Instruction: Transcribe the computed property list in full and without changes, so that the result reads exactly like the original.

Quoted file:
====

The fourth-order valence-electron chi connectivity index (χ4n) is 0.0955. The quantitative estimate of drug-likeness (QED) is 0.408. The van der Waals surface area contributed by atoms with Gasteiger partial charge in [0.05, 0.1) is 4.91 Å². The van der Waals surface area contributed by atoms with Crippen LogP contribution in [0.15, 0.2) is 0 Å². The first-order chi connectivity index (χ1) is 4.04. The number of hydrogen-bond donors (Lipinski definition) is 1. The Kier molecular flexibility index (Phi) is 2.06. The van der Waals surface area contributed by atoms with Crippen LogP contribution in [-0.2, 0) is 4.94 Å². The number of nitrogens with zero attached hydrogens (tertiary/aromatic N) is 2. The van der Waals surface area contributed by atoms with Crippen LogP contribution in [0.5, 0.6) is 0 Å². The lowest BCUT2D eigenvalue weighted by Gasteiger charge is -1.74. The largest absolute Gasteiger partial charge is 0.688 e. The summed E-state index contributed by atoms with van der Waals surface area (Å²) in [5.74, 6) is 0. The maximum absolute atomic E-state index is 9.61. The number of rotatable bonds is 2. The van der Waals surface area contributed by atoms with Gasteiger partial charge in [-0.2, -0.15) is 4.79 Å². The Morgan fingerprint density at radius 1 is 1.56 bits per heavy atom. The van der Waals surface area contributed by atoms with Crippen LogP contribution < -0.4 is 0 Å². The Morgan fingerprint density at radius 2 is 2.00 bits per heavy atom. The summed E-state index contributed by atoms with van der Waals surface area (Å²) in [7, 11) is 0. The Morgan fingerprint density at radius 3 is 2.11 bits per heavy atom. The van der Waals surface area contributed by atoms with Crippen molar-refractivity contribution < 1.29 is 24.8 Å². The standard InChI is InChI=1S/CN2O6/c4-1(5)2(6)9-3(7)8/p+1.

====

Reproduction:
The fourth-order valence-electron chi connectivity index (χ4n) is 0.0955. The quantitative estimate of drug-likeness (QED) is 0.408. The van der Waals surface area contributed by atoms with Gasteiger partial charge in [0.05, 0.1) is 4.91 Å². The van der Waals surface area contributed by atoms with Crippen LogP contribution in [0.15, 0.2) is 0 Å². The first-order chi connectivity index (χ1) is 4.04. The number of hydrogen-bond donors (Lipinski definition) is 1. The Kier molecular flexibility index (Phi) is 2.06. The van der Waals surface area contributed by atoms with Crippen LogP contribution in [-0.2, 0) is 4.94 Å². The number of nitrogens with zero attached hydrogens (tertiary/aromatic N) is 2. The van der Waals surface area contributed by atoms with Crippen LogP contribution in [0.5, 0.6) is 0 Å². The lowest BCUT2D eigenvalue weighted by Gasteiger charge is -1.74. The largest absolute Gasteiger partial charge is 0.688 e. The summed E-state index contributed by atoms with van der Waals surface area (Å²) in [5.74, 6) is 0. The maximum absolute atomic E-state index is 9.61. The number of rotatable bonds is 2. The van der Waals surface area contributed by atoms with Gasteiger partial charge in [-0.2, -0.15) is 4.79 Å². The Morgan fingerprint density at radius 1 is 1.56 bits per heavy atom. The van der Waals surface area contributed by atoms with Crippen LogP contribution < -0.4 is 0 Å². The Morgan fingerprint density at radius 2 is 2.00 bits per heavy atom. The summed E-state index contributed by atoms with van der Waals surface area (Å²) in [7, 11) is 0. The Morgan fingerprint density at radius 3 is 2.11 bits per heavy atom. The van der Waals surface area contributed by atoms with Crippen molar-refractivity contribution < 1.29 is 24.8 Å². The standard InChI is InChI=1S/CN2O6/c4-1(5)2(6)9-3(7)8/p+1.